Shared decision making is a collaborative process that involves a person and their healthcare professional working together to reach a joint decision about care. It could be care the person needs straightaway or care in the future, for example, through advance care planning. See the full definition of shared decision making.
For more information on what shared decision making means for people receiving care and treatment, see making decisions about your care.
Making decisions using NICE guidelines explains how we use words to show the strength (or certainty) of our recommendations, and has information about prescribing medicines (including off-label use), professional guidelines, standards and laws (including on consent and mental capacity), and safeguarding.
1.3.1 Use patient decision aids as one part of an overall 'toolkit' to support shared decision making alongside the other skills and interventions outlined in section 1.2 and section 1.4 of this guideline. If a relevant decision aid is not available, continue to use the shared decision-making principles outlined in this guideline.
1.3.2 Only use a patient decision aid if it is:
quality assured and reflects evidence-based best practice
relevant to that discussion and the decision that needs to be made
relevant to that clinical setting.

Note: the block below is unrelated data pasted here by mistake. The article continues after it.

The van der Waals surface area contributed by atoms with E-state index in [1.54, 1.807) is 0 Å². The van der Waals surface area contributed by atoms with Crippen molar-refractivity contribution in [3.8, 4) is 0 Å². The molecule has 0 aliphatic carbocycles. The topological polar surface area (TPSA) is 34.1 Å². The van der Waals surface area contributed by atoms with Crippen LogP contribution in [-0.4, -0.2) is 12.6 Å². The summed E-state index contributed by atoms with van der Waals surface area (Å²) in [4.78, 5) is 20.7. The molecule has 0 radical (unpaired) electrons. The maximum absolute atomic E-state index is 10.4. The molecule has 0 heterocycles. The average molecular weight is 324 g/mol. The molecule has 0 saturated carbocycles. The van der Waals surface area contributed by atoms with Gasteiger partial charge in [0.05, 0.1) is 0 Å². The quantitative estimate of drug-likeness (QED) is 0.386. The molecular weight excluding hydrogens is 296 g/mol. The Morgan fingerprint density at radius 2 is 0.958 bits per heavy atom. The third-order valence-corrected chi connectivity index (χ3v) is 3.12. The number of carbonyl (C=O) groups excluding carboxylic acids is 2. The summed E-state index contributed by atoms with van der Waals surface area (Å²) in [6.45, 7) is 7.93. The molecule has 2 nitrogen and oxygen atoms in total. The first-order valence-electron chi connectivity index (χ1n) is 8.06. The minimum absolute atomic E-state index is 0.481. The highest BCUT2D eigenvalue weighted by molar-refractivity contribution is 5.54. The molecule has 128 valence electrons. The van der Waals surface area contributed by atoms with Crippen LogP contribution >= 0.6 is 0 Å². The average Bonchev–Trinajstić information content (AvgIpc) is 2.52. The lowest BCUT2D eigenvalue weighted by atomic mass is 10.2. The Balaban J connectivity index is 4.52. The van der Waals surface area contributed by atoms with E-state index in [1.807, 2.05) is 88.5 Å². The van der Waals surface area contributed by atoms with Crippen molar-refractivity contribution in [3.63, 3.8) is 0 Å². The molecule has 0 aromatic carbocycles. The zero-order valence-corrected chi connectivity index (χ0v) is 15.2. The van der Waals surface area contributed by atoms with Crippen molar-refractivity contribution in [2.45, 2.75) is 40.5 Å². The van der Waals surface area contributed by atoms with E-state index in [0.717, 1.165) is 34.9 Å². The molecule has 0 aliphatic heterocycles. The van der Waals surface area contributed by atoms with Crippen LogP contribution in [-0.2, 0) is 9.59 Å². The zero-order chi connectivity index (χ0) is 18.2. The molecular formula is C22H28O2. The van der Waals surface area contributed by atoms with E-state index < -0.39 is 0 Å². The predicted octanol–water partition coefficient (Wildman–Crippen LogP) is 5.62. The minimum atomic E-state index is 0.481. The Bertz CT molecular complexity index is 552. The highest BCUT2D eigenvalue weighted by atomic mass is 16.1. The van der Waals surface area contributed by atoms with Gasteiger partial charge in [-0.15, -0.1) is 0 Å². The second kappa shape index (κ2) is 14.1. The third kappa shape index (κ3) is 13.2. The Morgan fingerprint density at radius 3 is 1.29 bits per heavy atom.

1.3.3 Before using a particular decision aid, healthcare professionals should make sure they are familiar with it, including how it will help people to understand which option is best for them.
Also see recommendations 1.6.10 to 1.6.12 in NICE's guideline on medicines optimisation on making patient decision aids available for consultations about medicines.
1.3.4 Think about ways to give staff in the organisation or system access to quality-assured patient decision aids (assessed against NICE's standards framework for shared decision making support tools, including patient decision aids, or the International Patient Decision Aid Standards). This could be by maintaining a database of decision aids that are regularly reviewed and updated, or signposting staff to decision aids produced by national bodies such as NICE.
1.3.5 Organisations should ensure their facilities and systems support staff to provide patient decision aids in multiple ways to suit people's needs, for example, printed or online and available in different languages and formats.
For a short explanation of why the committee made these recommendations and how they might affect practice, see the rationale and impact section on patient decision aids.
Full details of the evidence and the committee's discussion are in evidence review C: decision aids for people facing health treatment or screening decisions.
1.4.1 Discuss risks, benefits and consequences in the context of each person's life and what matters to them. Be aware that risk communication can often be supported by using good-quality patient decision aids or graphical presentations such as pictographs (see recommendations 1.3.1 to 1.3.3).
1.4.2 Personalise information on risks, benefits and consequences as much as possible. Make it clear to people how the information you are providing applies to them personally and how much uncertainty is associated with it. For more on dealing with uncertainty, see the General Medical Council's guidance on decision making and consent.
1.4.3 Organisations should ensure that staff presenting information about risks, benefits and consequences to people have a good understanding of that information and how to apply and explain it clearly (see recommendations 1.1.12 and 1.1.13).